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Veteran-led humanitarian organization helping tornado survivors in Oklahoma

Oklahoma — A veteran-led humanitarian organization is helping people in Davis, Oklahoma after a tornado tore through there this week.

"A lot of the area was devastated by tornados. We are removing debris, putting tarps on roofs, and boarding up people’s homes. Anything you can think of to support the community, we are there to do it,” said Sean Walker, Director of Branch Operations for Team Rubicon.

Team Rubicon was built to serve global communities before, during, and after disasters and crises. They go where disaster strikes, helping those impacted, according to their mission statement.

About 200 miles north of Davis, an EF-4 strength tornado touched down in Barnsdall, killing one person. At least 30 to 40 homes in the Barnsdall area were damaged Monday night, the Oklahoma Highway Patrol reported. It was the second tornado to hit the town of about 1,000 people in five weeks.

Oklahoma Gov. Kevin Stitt, who toured the twister’s damage on Tuesday, said he and legislative leaders agreed to set aside $45 million in this year’s budget to help storm-damaged communities.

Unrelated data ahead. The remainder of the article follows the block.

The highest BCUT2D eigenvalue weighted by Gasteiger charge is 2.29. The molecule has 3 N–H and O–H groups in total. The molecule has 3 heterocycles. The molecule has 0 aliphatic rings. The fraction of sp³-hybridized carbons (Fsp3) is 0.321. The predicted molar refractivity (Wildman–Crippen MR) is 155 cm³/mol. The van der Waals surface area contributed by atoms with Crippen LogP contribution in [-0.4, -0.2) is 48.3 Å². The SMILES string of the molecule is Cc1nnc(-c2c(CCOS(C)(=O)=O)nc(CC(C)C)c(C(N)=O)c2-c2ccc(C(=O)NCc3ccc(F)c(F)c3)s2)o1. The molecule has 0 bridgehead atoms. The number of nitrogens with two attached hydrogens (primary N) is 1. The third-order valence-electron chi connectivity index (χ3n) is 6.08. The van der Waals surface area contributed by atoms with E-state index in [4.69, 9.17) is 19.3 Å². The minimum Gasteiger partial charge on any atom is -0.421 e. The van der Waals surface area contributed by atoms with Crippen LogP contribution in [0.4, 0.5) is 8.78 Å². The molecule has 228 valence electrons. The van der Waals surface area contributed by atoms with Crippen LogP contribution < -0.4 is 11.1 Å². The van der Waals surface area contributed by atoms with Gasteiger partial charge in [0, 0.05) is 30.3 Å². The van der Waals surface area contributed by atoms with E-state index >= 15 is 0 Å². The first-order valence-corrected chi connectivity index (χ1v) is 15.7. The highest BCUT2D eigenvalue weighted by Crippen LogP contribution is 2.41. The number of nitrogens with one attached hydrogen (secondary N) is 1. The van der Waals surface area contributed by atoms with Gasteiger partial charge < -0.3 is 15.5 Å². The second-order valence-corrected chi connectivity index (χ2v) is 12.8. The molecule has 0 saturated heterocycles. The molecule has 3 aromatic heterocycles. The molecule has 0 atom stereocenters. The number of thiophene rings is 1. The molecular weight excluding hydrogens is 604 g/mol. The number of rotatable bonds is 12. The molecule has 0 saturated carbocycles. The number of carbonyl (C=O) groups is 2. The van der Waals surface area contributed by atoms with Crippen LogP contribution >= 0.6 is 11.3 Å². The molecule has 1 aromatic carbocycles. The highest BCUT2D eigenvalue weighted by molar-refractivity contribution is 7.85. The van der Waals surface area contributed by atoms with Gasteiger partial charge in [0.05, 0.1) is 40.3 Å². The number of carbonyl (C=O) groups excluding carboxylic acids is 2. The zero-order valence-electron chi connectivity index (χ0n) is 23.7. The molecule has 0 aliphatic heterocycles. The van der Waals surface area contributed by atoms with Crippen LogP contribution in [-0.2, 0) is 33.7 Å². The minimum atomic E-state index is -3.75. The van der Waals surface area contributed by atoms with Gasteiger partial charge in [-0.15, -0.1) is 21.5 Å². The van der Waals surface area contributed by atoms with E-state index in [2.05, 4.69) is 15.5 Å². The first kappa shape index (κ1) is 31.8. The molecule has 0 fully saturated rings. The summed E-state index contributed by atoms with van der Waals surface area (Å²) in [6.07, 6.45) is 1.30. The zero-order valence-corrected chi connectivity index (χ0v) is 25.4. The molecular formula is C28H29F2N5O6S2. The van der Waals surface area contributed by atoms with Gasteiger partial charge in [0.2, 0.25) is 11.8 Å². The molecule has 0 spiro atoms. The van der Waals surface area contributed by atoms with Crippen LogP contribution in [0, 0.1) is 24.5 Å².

The National Weather Service’s Storm Prediction Center has cited more than a dozen reports of tornadoes from Monday evening through early Tuesday in the central part of the United States. Eight of the twisters were in Oklahoma, while Kansas, South Dakota, Iowa, Nebraska, Missouri and Tennessee all saw at least one tornado.

Across the U.S., the rest of the work week is looking stormy. The Midwest and the South are expected to receive the brunt of the bad weather through the rest of the week, including in Indianapolis, St. Louis, Cincinnati, Nashville and Memphis, Tennessee — cities where more than 21 million people live.

Skies should clear up in time for Mother's Day this weekend, according to the NWS. 


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